says, well what's the next coolest thing. And I have no
idea. Because I saw, you know, I saw something last
week that was cool, but I know the life -- the product
life of cell phones is so short, there's always
something coming new, it's difficult to say this is what
I love right now and that's what I'm going use right
now. So I just switch around. If I get something in,
you know, I try to use it as my own phone for a period
to really test it out and see what it's like. So --
>> Okay, you know what, I kind of like this last
question because maybe you can get your thoughts on it.
This question is from -- this is the last one for the
day, guys, and thanks, we had tons of them. But we
weren't able to answer all of them. This is from
Mssdds1. I don't hear anything about the Palm phones
from Verizon. Are they out classed by the Blackberry.
>> Not necessarily. There is the Palm Centro from
Verizon. That's one of the more current ones. The
Centro we call a beginning smart phone.
>> Kind of --
[ Multiple voices speaking ]
>> I just think that right now it's just there's a lot
more Blackberries out there, you know, Palm is a little
bit on shaky times.
>> And they haven't really evolved -- you know, their
products haven't continued to evolve with the times.
>> Yeah. And they haven't, you know, Palm hasn't really
come out -- you know, the Centro is really their newest,
greatest -- newest thing they've done in the last couple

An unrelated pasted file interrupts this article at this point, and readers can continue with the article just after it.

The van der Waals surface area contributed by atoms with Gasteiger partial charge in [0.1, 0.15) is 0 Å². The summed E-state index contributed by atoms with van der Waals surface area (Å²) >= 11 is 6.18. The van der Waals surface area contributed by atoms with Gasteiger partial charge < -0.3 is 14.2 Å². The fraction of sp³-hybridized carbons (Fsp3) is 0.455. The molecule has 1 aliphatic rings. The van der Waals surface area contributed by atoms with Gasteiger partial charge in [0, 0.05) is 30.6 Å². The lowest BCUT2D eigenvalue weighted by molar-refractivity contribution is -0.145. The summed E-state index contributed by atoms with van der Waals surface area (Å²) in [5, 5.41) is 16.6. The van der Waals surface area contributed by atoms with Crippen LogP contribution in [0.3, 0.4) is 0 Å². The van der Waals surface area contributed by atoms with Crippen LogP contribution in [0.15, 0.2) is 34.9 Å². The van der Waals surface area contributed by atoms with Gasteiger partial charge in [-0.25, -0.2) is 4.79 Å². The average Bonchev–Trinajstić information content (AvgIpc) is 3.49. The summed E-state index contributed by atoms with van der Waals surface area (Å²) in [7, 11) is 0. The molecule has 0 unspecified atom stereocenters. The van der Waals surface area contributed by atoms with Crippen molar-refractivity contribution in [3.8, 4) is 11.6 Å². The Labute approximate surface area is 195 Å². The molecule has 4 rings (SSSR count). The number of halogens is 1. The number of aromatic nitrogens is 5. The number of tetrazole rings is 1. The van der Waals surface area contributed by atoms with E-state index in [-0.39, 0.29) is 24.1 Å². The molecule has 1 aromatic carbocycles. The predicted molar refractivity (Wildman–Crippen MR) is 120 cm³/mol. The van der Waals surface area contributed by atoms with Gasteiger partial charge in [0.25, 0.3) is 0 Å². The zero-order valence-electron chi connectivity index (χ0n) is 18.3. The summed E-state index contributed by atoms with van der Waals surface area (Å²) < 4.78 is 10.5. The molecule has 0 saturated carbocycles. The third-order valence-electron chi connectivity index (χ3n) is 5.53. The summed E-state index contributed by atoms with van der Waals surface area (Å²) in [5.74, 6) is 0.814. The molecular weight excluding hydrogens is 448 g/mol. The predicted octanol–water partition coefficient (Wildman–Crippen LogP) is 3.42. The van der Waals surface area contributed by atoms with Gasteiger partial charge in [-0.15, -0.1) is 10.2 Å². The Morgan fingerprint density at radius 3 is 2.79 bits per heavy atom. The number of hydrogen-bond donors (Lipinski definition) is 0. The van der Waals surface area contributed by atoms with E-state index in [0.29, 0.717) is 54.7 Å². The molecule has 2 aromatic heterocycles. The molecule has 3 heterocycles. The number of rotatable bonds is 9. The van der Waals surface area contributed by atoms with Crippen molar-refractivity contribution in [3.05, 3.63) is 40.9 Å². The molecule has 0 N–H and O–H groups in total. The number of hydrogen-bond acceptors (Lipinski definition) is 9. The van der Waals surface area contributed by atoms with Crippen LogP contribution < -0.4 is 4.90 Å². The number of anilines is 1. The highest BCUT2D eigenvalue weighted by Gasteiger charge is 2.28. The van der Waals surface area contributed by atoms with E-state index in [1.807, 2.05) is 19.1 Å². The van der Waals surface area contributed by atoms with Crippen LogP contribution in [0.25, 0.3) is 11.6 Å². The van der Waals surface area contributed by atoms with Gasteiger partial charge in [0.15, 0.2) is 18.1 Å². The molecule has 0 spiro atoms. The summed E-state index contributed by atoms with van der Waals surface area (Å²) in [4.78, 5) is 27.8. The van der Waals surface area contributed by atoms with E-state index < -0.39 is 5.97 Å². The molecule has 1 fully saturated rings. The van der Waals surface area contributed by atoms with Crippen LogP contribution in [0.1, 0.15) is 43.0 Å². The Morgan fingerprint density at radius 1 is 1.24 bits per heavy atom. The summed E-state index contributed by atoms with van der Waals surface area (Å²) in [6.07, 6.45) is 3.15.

of years. But that was really based on previous models.
They haven't really come out and said, you know, here's
something fleet completely new and completely different.
Here's what it is. So, I think with the Palm and
Verizon, it's not necessarily that they just don't have
good enough products, they just don't have enough right
now. And they just haven't done a lot new. The Centro
is definitely there, though, and if you're looking for a
starter smart phone, Centro is a good option.
>> Okay, excellent. Well, Ken, thanks for coming out.
>> As usually, KG always dropping the knowledge for you
guys. Now next week, Tuesday, because we're doing this
Editor's Office Hours thing once a week now, it's always
going to be Tuesday, 11:30 a.m. west coast, 2:30 p.m.
east coast time. Donald Bell is going to be here, he's
going to be talking about MP3 players, iPods, iTunes,
he's done a bunch of videos on how to work your iPod in
different ways, and on top of that he's a big Zoom guy.
We just recently did a Prize Fight that you guys will
see in about a week between a Zoom and the classic iPod.
I don't know what you guys -- who you think is going to
win. I already know, because I'm doing the video this
week. But we'll see you guys, thanks for coming out,
and we'll catch you later on the Editor's Office Hours.
>> See you later.